Trump tones down rhetoric, insists North Korea remains a worldwide threat
US president says international action is needed to subdue North Korea but claims progress is being made to rein in the rogue state
Seoul — North Korea poses a worldwide threat that needs worldwide action, President Donald Trump said in Seoul on Tuesday, but he insisted that “we are making a lot of progress” in reining in the rogue state.
The US leader, standing alongside his South Korean counterpart, Moon Jae-in, reiterated he was prepared to use the full range of US military might to halt Pyongyang’s march towards becoming a fully-fledged nuclear power.
“It makes sense for North Korea to come to the table to make a deal that is good for the people of North Korea and the people of the world,” he said.
Trump’s tone in Seoul, whose 10-million inhabitants would find themselves on the front line of any conflict, was in marked contrast to previous rhetoric. On Monday, he had declared in Tokyo on the first leg of his Asia tour that the time was over for “strategic patience” with Pyongyang, which in September carried out its most powerful nuclear test to date.
Trump has traded personal insults and threats of war with North Korean leader Kim Jong-un, raising fears of possible US military action.
But in the South Korean capital, just 56km south of the demilitarised zone that divides the peninsula, Trump was reassuring. “Ultimately, it will all work out. It always works out. It has to work out.”
North Korea was “a worldwide threat”, but the president said: “I think we are making a lot of progress.”
Chinese President Xi Jinping — who he has often described as holding the key to disarming the North — has been “very, very helpful”, he said, expressing hopes that Russia would be similarly co-operative.
Trump goes to China on Wednesday after addressing the South Korean parliament. “We are going to have an exciting day tomorrow for many reasons that people will find out,” he said at a state dinner on Tuesday night, without elaborating.
Trump arrived from Japan, where he secured Tokyo’s full support for Washington’s stance that “all options are on the table” regarding Pyongyang and declared its nuclear ambitions “a threat to the civilised world and global peace and stability”.
He enjoyed three days of near-bromance with Prime Minister Shinzo Abe, calling him “wonderful” after a round of golf and describing US-Japan ties as “really extraordinary”.
After a relaxed few days in Tokyo, Seoul is a more complicated stop for the mercurial US president. Trump’s relationship with the liberal-leaning Moon has been cool and the former real estate magnate has railed at South Korean moves to engage its neighbour — something he has previously labelled “appeasement”.
But the president described Moon as a “fine gentleman” in a tweet early on Tuesday.
“The partnership between our two nations and our two people is deep and enduring,” Trump added at the dinner.
And Moon — whose parents were evacuated from the North on a US ship during the Korean War — was full of praise for the US at Camp Humphreys, where US forces stationed in the country — 28,500 in total — have moved their headquarters from downtown Seoul.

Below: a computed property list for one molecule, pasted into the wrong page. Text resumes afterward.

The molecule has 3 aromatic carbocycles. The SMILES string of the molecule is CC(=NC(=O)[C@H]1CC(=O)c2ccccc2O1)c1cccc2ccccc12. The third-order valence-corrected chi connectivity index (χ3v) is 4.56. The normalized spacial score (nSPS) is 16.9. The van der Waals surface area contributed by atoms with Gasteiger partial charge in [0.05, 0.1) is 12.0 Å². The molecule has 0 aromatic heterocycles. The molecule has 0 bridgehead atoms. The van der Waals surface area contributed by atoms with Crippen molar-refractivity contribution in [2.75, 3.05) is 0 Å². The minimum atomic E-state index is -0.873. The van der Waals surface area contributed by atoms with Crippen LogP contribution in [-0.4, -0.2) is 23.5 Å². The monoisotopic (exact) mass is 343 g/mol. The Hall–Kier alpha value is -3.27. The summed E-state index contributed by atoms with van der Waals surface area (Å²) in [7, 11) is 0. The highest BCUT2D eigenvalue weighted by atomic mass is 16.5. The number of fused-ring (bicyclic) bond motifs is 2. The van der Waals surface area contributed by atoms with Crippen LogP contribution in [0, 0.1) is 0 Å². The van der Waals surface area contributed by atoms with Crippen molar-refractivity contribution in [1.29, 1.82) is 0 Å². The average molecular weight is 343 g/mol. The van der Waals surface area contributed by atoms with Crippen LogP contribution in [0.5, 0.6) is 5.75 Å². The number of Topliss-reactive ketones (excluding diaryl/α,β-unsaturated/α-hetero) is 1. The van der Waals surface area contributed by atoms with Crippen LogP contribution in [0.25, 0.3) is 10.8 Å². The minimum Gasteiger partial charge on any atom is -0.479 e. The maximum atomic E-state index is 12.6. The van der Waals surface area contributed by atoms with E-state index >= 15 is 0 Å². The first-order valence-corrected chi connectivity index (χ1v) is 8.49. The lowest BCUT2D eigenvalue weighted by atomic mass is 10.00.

“They say one knows a true friend when one is in need,” he told Trump.
“The US is a true friend who has been with us and has bled with us in our time of need.”
South Korea is rolling out the red carpet for Trump as it seeks assurances about the alliance and US resolve.
At the dinner, Moon mentioned the first anniversary on Wednesday of Trump’s election victory and said that after a day in his company, he felt “as if they were old friends”.
But while Trump has threatened Pyongyang with “fire and fury”, Moon is mindful that much of Seoul is within range of the North’s artillery.
In an address to parliament last week, the South Korean leader said: “There should be no military action on the peninsula without our prior consent.”
Kim Hyun-wook, a professor at the Korea National Diplomatic Academy, told AFP the two allies have “subtle differences in their positions” and underlying suspicions about each other.
Citizens’ views are mixed, with both pro-and anti-Trump demonstrations in downtown Seoul since the weekend. A heavy police presence lined the route of his motorcade.
North Korea itself welcomed the US president to the peninsula with a rhetorical volley via the governing party newspaper Rodong Sinmun, calling the US a “thrice-cursed nuclear criminal” and condemning “Trump’s mad remarks”.
Commerce was also on Trump’s agenda in Seoul and he demanded a “free, fair and reciprocal” trade deal with his security ally, calling their existing agreement “quite unsuccessful and not very good for the US”. His administration has caused consternation in Seoul by demanding the renegotiation of the five-year-old US-Korea free trade agreement, which Trump has called a “horrible deal” and a “job killer”.
Trump’s visit will not include a trip to the demilitarised zone.
Some observers have fretted that a gaffe by a president given to off-the-cuff remarks could send tensions rising on the Korean peninsula.
“If Trump says anything that can provoke North Korea, it could send military tensions soaring again,” said Prof Koo Kab-Woo from the University of North Korean Studies in Seoul.